I was a writer at Time magazine for 15 years, mostly covering books and technology—I wrote around twenty cover stories while I was there, including two “Person of the Year” stories, one on Mark Zuckerberg and the other, notoriously, on You. I’ve also written for the New York Times, Vanity Fair, Wired, The Wall Street Journal, The Believer, Salon, Slate, NPR, Buzzfeed, The Week and many other places. Below are a few samples:
“Tour de Force,” Vanity Fair, Summer 2019
A cover story about Star Wars, with photos by Annie Liebovitz.
“How Not to Write Your First Novel,” Buzzfeed, August 2014
A cautionary tale about how I went to a small town in Maine and didn’t write my first novel.
“The Death of a Civil Servant,” The Believer, May 2010
When he was a young man Leonard Woolf spent seven years as a colonial administrator in Ceylon. While he was there he roomed with an early fantasy nerd, and their complicated relationship says a lot about the complicated interconnections between Modernism and fantasy.
“Good Books Don’t Have to be Hard,” the Wall Street Journal, August 2009
An essay in the Wall Street Journal about the legacy of Modernism and the revival of plot. I’ve been called an idiot on the Internet a lot in my day, but rarely as often as for this piece. And yet I still believe I’m right! A concise version of the same argument, with reactions to a few rebuttals, is here.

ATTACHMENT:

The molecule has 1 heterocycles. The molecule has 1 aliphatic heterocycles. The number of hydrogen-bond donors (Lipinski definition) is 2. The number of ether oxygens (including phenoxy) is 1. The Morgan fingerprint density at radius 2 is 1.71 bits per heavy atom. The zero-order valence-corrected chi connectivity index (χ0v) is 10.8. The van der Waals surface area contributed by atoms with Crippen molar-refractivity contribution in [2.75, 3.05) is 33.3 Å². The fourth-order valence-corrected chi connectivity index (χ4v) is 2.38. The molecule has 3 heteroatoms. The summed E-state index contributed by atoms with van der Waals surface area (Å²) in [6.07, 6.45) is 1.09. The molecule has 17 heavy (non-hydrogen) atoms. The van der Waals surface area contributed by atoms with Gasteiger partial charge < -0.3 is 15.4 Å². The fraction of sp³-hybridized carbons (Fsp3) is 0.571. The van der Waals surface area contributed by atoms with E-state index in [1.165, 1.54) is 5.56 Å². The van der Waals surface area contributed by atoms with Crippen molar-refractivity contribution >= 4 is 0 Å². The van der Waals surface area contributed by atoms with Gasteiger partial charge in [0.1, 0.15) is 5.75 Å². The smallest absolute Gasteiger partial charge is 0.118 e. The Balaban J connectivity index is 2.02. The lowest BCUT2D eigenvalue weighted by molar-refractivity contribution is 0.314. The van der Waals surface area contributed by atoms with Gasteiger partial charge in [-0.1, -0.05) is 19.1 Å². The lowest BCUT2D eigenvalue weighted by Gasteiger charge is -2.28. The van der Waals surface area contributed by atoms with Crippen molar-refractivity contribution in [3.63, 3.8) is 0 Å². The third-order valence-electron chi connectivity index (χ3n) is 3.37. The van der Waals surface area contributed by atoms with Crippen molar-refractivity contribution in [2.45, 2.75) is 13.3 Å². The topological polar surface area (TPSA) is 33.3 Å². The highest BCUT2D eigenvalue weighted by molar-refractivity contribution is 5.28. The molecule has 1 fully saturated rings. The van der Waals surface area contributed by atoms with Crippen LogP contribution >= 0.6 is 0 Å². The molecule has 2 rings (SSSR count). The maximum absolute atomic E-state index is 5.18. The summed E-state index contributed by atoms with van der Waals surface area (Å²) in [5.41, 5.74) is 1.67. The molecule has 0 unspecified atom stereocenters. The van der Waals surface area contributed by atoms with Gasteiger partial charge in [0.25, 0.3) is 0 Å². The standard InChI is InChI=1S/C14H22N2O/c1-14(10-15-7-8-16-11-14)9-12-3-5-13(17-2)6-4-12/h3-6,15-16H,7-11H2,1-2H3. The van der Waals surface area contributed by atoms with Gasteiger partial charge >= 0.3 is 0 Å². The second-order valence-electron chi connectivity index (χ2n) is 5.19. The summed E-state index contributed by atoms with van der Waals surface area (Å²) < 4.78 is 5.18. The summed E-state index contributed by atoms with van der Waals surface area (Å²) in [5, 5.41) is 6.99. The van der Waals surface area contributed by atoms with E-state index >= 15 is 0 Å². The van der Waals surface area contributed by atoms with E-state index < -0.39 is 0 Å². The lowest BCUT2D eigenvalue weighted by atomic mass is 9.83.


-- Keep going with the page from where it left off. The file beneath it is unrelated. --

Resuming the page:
During my extensive career in journalism, I’ve noticed a significant shift in the topics that grab public attention and shape societal discussions. Recently, I’ve taken an interest in exploring the evolving landscape of healthcare and pharmaceuticals, delving into the world of generic medications and their impact on society. I’ve written a detailed piece on Viagra Generique, the generic version of the well-known erectile dysfunction drug, discussing its accessibility, affordability, and the way it has revolutionized men’s health globally. This has not only added a new dimension to my portfolio but has also enabled me to contribute to the demystification of topics that are often stigmatized, thus fostering a more informed and open society.
“The Gay Nabokov,” Salon, May 2000
Vladimir Nabokov almost never mentioned his brother Sergei, who was gay and had a strange, colorful and tragic life. After Sergei died in a Nazi concentration camp he haunted his famous brother, and his novels.
“When Words Fail,” Lingua Franca, April 1999
Deep in the bowels of Yale’s Beinecke Library sits the Voynich manuscript, the world’s most mysterious book. Written entirely in code and filled with botanical, astrological and pornographic illustrations, it has consumed lives and ruined reputations, but nobody has deciphered it yet.